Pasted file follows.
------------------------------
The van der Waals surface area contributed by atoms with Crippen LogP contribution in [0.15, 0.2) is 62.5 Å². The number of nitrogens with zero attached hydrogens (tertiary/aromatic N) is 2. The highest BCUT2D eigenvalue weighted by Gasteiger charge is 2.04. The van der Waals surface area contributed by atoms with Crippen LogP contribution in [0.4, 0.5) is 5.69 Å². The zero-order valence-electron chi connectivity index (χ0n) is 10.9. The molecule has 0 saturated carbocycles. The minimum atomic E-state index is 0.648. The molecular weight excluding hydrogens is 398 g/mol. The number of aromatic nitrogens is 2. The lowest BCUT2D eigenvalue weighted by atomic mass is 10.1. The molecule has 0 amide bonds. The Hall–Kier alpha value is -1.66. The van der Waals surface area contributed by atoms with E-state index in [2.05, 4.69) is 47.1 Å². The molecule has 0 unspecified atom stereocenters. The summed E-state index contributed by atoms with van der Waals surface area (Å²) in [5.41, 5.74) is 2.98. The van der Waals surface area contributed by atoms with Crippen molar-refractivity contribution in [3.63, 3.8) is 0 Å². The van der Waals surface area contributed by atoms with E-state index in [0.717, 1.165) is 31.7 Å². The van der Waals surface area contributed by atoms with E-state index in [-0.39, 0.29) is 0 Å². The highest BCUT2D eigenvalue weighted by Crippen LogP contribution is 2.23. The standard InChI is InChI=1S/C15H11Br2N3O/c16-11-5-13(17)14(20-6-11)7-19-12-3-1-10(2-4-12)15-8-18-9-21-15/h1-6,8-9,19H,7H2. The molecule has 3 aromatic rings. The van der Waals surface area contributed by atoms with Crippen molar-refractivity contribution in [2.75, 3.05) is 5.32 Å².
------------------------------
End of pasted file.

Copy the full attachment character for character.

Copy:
The van der Waals surface area contributed by atoms with Crippen LogP contribution in [0.15, 0.2) is 62.5 Å². The number of nitrogens with zero attached hydrogens (tertiary/aromatic N) is 2. The highest BCUT2D eigenvalue weighted by Gasteiger charge is 2.04. The van der Waals surface area contributed by atoms with Crippen LogP contribution in [0.4, 0.5) is 5.69 Å². The zero-order valence-electron chi connectivity index (χ0n) is 10.9. The molecule has 0 saturated carbocycles. The minimum atomic E-state index is 0.648. The molecular weight excluding hydrogens is 398 g/mol. The number of aromatic nitrogens is 2. The lowest BCUT2D eigenvalue weighted by atomic mass is 10.1. The molecule has 0 amide bonds. The Hall–Kier alpha value is -1.66. The van der Waals surface area contributed by atoms with E-state index in [2.05, 4.69) is 47.1 Å². The molecule has 0 unspecified atom stereocenters. The summed E-state index contributed by atoms with van der Waals surface area (Å²) in [5.41, 5.74) is 2.98. The van der Waals surface area contributed by atoms with Crippen molar-refractivity contribution in [3.63, 3.8) is 0 Å². The van der Waals surface area contributed by atoms with E-state index in [0.717, 1.165) is 31.7 Å². The van der Waals surface area contributed by atoms with E-state index in [-0.39, 0.29) is 0 Å². The highest BCUT2D eigenvalue weighted by Crippen LogP contribution is 2.23. The standard InChI is InChI=1S/C15H11Br2N3O/c16-11-5-13(17)14(20-6-11)7-19-12-3-1-10(2-4-12)15-8-18-9-21-15/h1-6,8-9,19H,7H2. The molecule has 3 aromatic rings. The van der Waals surface area contributed by atoms with Crippen molar-refractivity contribution in [2.75, 3.05) is 5.32 Å².